I'm thinking with fair confidence that Jenny is, indeed, pregnant. Talking Sunday with my friend Pat, who has donkeys, Mongolian horses and goats. She talked about them at length, at my prompting. I was wanting to hear what she had to say about donkeys. She noted that the donkeys fill out through the winter eating hay. They lose weight this time of year; the big barrel shrinks. Jack has thinned a bit since winter. Jenny has not. Jenny gets bigger. I was wondering if she was just getting fat. No, she'd be thinner now than in winter. I noticed her belly has grown considerably and has a slight lump in it. She likes it when I run the brush over her belly hair. Reaching down under her belly is quite a stretch. I told Pat that Jenny has had a very peaceful air the last month and a half or two months. She quieted down after she gave Alpha to Jack. She was so unpredictable for two to three months, I would read her temperament each morning at carrot time, see what kind of mood Jenny was in. Some days she'd be aggressive and feisty, take the carrot touching my fingers with her teeth, just to let me know she can. Other days she would take the carrot with her lips or her teeth and not come near my fingers. Some days she was fiercely aggressive with Jack and other days only mildly aggressive. She was always aggressive toward him in some manner. However, this was only when the ice cream man was with them. They get jealous over the carrots as metaphors of my attention, or something. All the women I talked with about Jenny's behavior told me she was pregnant. I've believed she was, but it didn't show. This calm spell is a part of the pregnancy, too. If she conceived when I suspect, it would have been February. Donkeys carry for a year. This is looking at cold, hard winter. Though it may have been later, explaining why it has taken so long to show. I'm guessing it will be February or March when Jenny has her baby. Pat said she started with two donkeys and the herd grew to seven. She said the baby donkeys are cute beyond cute. She said I will fall in love with the baby. They start playing a short time after they're born. She fell in love with all of hers and could not let them go. 
jack's ears
I've already named the baby. Male or female, it will be Sherpa. It is sherpas that act as human donkeys to carry supplies for Himalayan climbers. I like the word, and like it for a name. A sherpa is a humble man, a Buddhist. A donkey is humble. Humility is the first characteristic I noted getting acquainted with Jack. Jenny was so out of sorts it was awhile finding humility in her. During her first six months, she was in grief, in shock, outraged, and aggressively defensive. By now, she's at home, she's with her man, she has her own personal autonomy, the freedom to be fully herself. She's safe in a meadow surrounded by barbed wire to keep everything out. Anything the fence cannot keep out, donkey can. I learned Sunday soon after talking with Pat on the phone that next door neighbor's dog is suddenly blind in left eye. He believes she (Jolene) was donkey kicked. I thought she knew to stay out of the donkey meadow by now. I've seen Jolene go out of her way not to cross the donkey meadow. Months ago when Jenny was new, I saw Jolene and Martha get run out of the meadow. As soon as a donkey sees a dog in the meadow, both donkeys take off in a bee-line gallop toward the dog. Dogs dive under the fence. Martha, Jolene's sister, will lie on the ground just this side of the fence and watch the donkeys. She wants with all her might to cross the line and go into the meadow with the donkeys. She dares not. All I can figure with Jolene is she, too, has a constant urge to want to be in with the donkeys, chase them and make them run. If she came within kicking range of one of the donkeys, she did get kicked. I can't imagine her getting close enough to one of the donkeys this long, eight months after she has learned to leave the donkeys alone, definitively. Dogs are learners, and I know Jolene has a good mind; she's a good hunter, fast and smart. I also know of Jolene that she's impulsive. She will know not to do something and do it anyway. Her impulsiveness is the only way I can see her getting close enough to a donkey for a head kick. She learned at least seven months ago to stay out of the donkey meadow. I'm thinking the likelihood of a human hitting her with a stick or a rock is more likely than a donkey kick. If she did go after a donkey after knowing not to for so long, she needed a kick in the head. The only way she could get close enough to be kicked would be to sneak up on one, and that's not possible. All I can make of it is something besides donkey hurt the dog. If it was donkey, the dog knew it was taking on a buzz-saw. Like Mama Gump said, Stupid is as stupid does. Another mystery never to be solved.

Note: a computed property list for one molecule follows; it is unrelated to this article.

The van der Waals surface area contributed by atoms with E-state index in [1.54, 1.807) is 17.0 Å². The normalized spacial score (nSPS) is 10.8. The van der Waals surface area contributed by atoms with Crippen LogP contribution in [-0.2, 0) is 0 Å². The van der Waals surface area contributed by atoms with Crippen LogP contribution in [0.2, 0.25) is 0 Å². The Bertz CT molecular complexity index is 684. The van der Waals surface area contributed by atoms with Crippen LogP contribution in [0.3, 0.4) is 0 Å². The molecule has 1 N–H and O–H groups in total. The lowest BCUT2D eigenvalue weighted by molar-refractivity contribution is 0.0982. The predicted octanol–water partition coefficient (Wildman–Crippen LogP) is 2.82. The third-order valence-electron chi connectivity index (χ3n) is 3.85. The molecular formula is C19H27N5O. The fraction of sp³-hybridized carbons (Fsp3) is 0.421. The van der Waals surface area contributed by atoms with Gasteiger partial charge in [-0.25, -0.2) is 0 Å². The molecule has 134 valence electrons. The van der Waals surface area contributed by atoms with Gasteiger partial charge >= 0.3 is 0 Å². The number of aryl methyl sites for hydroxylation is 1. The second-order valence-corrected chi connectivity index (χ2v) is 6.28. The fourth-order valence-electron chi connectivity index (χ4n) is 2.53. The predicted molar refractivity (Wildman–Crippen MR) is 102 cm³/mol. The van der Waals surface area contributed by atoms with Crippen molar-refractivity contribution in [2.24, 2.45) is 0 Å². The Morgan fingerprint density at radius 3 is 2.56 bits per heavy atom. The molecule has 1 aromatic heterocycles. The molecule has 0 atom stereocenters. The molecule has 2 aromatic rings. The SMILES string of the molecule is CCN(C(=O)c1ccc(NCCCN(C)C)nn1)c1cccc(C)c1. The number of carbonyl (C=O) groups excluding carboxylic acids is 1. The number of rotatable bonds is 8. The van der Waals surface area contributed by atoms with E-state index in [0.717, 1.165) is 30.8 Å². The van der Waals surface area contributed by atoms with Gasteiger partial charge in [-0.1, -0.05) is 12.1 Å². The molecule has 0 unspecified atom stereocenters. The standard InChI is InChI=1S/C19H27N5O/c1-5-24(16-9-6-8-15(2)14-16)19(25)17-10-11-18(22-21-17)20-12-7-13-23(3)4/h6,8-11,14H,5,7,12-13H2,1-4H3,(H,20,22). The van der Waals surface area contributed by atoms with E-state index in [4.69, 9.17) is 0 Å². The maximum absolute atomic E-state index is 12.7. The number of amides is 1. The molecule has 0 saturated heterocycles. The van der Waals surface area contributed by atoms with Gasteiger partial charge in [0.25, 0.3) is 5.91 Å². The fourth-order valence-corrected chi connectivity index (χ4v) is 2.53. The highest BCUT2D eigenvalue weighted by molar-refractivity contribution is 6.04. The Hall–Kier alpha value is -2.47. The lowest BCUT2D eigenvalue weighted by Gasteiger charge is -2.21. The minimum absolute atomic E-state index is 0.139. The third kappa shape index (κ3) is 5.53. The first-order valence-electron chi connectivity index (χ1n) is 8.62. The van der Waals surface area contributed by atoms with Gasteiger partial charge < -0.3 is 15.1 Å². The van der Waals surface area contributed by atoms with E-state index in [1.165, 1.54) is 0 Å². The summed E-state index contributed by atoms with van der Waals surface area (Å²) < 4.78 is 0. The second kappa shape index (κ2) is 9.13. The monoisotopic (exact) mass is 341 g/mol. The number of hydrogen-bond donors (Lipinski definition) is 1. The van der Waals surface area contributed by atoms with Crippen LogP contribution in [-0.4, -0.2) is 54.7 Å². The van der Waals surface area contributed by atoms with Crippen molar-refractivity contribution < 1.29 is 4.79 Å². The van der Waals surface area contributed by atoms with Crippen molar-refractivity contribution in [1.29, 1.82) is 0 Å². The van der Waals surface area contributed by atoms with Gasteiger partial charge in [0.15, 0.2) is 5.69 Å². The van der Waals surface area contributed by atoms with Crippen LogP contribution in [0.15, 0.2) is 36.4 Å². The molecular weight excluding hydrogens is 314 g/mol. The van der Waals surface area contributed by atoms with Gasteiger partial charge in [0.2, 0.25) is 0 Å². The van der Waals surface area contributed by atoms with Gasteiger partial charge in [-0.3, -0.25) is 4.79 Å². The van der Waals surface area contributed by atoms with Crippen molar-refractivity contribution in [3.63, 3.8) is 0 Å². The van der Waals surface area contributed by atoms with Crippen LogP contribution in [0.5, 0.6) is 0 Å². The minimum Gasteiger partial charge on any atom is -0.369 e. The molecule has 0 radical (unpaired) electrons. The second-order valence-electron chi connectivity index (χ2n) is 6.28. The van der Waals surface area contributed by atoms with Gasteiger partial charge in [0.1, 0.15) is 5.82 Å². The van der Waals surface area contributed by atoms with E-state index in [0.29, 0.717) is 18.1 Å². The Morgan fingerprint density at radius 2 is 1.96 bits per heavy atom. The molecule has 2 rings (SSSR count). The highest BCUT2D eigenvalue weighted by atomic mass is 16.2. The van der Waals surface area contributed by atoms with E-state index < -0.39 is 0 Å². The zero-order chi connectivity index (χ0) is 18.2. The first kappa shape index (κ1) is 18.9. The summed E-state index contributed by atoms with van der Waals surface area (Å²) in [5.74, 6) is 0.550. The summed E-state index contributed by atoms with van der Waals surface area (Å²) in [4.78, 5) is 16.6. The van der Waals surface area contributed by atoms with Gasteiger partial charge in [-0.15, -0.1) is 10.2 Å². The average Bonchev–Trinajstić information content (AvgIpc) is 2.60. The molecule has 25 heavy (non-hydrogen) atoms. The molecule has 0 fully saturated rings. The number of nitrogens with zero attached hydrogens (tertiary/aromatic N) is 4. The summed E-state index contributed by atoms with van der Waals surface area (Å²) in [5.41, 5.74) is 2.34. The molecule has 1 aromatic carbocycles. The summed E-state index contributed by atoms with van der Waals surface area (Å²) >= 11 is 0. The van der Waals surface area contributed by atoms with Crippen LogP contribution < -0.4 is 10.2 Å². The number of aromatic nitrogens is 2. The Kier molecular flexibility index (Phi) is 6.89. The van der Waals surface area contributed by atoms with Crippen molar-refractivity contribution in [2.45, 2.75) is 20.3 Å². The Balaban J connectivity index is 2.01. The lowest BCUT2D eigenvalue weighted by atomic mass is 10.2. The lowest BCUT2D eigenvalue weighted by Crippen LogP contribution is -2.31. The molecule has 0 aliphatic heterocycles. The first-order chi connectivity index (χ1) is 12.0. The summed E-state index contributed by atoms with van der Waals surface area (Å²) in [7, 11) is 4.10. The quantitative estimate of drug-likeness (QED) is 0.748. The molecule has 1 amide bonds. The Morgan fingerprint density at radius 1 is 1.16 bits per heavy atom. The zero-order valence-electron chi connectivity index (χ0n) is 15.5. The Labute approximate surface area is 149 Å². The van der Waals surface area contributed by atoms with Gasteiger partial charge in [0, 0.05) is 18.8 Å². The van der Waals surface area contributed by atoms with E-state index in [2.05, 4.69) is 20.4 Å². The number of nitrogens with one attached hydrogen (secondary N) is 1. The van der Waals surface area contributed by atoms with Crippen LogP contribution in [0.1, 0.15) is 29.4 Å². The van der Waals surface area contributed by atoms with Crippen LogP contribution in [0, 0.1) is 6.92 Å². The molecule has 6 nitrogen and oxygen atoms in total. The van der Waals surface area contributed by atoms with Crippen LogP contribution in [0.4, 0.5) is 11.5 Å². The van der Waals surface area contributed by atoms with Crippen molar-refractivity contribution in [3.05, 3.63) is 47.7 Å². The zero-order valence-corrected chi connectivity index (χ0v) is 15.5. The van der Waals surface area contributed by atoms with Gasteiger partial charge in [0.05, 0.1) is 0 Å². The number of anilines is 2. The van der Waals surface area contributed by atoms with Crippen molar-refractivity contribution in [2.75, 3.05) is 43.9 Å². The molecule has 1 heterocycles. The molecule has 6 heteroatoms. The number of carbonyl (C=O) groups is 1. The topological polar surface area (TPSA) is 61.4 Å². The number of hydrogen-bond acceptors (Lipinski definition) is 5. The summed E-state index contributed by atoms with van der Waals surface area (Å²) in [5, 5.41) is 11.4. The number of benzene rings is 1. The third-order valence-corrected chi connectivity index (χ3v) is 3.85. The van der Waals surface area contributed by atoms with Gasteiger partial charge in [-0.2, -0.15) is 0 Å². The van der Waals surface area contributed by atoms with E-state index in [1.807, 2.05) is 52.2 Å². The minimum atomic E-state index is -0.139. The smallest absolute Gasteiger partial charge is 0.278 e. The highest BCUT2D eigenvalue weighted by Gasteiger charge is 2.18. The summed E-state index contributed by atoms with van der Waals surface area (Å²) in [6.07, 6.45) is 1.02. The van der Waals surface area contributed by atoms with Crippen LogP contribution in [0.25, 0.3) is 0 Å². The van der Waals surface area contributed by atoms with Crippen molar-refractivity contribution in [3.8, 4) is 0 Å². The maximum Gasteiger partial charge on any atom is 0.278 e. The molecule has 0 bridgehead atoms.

jenny scratches her neck on the fence wire


  1. What a perfect name for the baby!

  2. The depth of observation and insight in your descriptions is pure gold, TJ. Who knew a boy named Jack, a girl named Jenny and an ice cream man could be so dad-gum interesting?